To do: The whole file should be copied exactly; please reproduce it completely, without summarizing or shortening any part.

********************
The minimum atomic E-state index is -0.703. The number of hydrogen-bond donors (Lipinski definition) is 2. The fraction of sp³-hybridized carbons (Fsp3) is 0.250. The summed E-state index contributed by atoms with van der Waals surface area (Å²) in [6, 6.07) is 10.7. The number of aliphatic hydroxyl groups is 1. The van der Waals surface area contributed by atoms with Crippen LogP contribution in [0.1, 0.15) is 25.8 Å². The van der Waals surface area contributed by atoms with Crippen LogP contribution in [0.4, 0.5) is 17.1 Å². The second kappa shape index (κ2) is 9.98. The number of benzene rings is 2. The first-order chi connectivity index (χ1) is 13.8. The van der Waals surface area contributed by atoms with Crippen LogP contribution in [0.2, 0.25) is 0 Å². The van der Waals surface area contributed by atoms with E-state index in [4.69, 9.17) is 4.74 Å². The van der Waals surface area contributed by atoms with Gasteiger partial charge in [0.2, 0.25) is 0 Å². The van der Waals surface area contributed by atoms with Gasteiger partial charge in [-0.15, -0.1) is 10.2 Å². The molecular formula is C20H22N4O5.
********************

The minimum atomic E-state index is -0.703. The number of hydrogen-bond donors (Lipinski definition) is 2. The fraction of sp³-hybridized carbons (Fsp3) is 0.250. The summed E-state index contributed by atoms with van der Waals surface area (Å²) in [6, 6.07) is 10.7. The number of aliphatic hydroxyl groups is 1. The van der Waals surface area contributed by atoms with Crippen LogP contribution in [0.1, 0.15) is 25.8 Å². The van der Waals surface area contributed by atoms with Crippen LogP contribution in [0.4, 0.5) is 17.1 Å². The second kappa shape index (κ2) is 9.98. The number of benzene rings is 2. The first-order chi connectivity index (χ1) is 13.8. The van der Waals surface area contributed by atoms with Crippen LogP contribution in [0.2, 0.25) is 0 Å². The van der Waals surface area contributed by atoms with E-state index in [4.69, 9.17) is 4.74 Å². The van der Waals surface area contributed by atoms with Gasteiger partial charge in [0.2, 0.25) is 0 Å². The van der Waals surface area contributed by atoms with Gasteiger partial charge in [-0.15, -0.1) is 10.2 Å². The molecular formula is C20H22N4O5.